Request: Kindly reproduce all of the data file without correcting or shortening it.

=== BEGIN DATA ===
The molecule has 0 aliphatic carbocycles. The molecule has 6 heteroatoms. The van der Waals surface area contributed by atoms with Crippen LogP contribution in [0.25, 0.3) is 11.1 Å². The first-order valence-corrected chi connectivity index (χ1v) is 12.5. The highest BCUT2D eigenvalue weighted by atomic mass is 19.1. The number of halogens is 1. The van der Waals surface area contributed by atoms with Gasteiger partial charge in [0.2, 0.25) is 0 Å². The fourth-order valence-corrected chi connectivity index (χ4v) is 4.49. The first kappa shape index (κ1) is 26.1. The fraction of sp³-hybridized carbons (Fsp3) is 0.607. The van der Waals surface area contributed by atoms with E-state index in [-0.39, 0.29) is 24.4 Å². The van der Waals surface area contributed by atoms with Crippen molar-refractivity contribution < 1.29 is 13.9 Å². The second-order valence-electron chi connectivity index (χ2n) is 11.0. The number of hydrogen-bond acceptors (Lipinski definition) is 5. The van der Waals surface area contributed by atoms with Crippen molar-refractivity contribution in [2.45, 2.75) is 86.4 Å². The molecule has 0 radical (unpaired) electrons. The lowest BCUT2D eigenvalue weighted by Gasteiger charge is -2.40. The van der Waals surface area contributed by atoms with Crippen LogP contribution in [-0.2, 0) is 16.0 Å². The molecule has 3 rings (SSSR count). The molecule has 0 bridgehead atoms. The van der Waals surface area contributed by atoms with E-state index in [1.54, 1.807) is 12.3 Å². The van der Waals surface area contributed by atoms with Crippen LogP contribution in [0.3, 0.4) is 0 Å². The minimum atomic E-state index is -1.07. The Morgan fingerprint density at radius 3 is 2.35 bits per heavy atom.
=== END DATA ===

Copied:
The molecule has 0 aliphatic carbocycles. The molecule has 6 heteroatoms. The van der Waals surface area contributed by atoms with Crippen LogP contribution in [0.25, 0.3) is 11.1 Å². The first-order valence-corrected chi connectivity index (χ1v) is 12.5. The highest BCUT2D eigenvalue weighted by atomic mass is 19.1. The number of halogens is 1. The van der Waals surface area contributed by atoms with Gasteiger partial charge in [0.2, 0.25) is 0 Å². The fourth-order valence-corrected chi connectivity index (χ4v) is 4.49. The first kappa shape index (κ1) is 26.1. The fraction of sp³-hybridized carbons (Fsp3) is 0.607. The van der Waals surface area contributed by atoms with E-state index in [-0.39, 0.29) is 24.4 Å². The van der Waals surface area contributed by atoms with Crippen molar-refractivity contribution < 1.29 is 13.9 Å². The second-order valence-electron chi connectivity index (χ2n) is 11.0. The number of hydrogen-bond acceptors (Lipinski definition) is 5. The van der Waals surface area contributed by atoms with Crippen molar-refractivity contribution in [2.45, 2.75) is 86.4 Å². The molecule has 0 radical (unpaired) electrons. The lowest BCUT2D eigenvalue weighted by Gasteiger charge is -2.40. The van der Waals surface area contributed by atoms with Crippen LogP contribution in [-0.2, 0) is 16.0 Å². The molecule has 3 rings (SSSR count). The molecule has 0 bridgehead atoms. The van der Waals surface area contributed by atoms with E-state index in [1.54, 1.807) is 12.3 Å². The van der Waals surface area contributed by atoms with Crippen LogP contribution in [0.3, 0.4) is 0 Å². The minimum atomic E-state index is -1.07. The Morgan fingerprint density at radius 3 is 2.35 bits per heavy atom.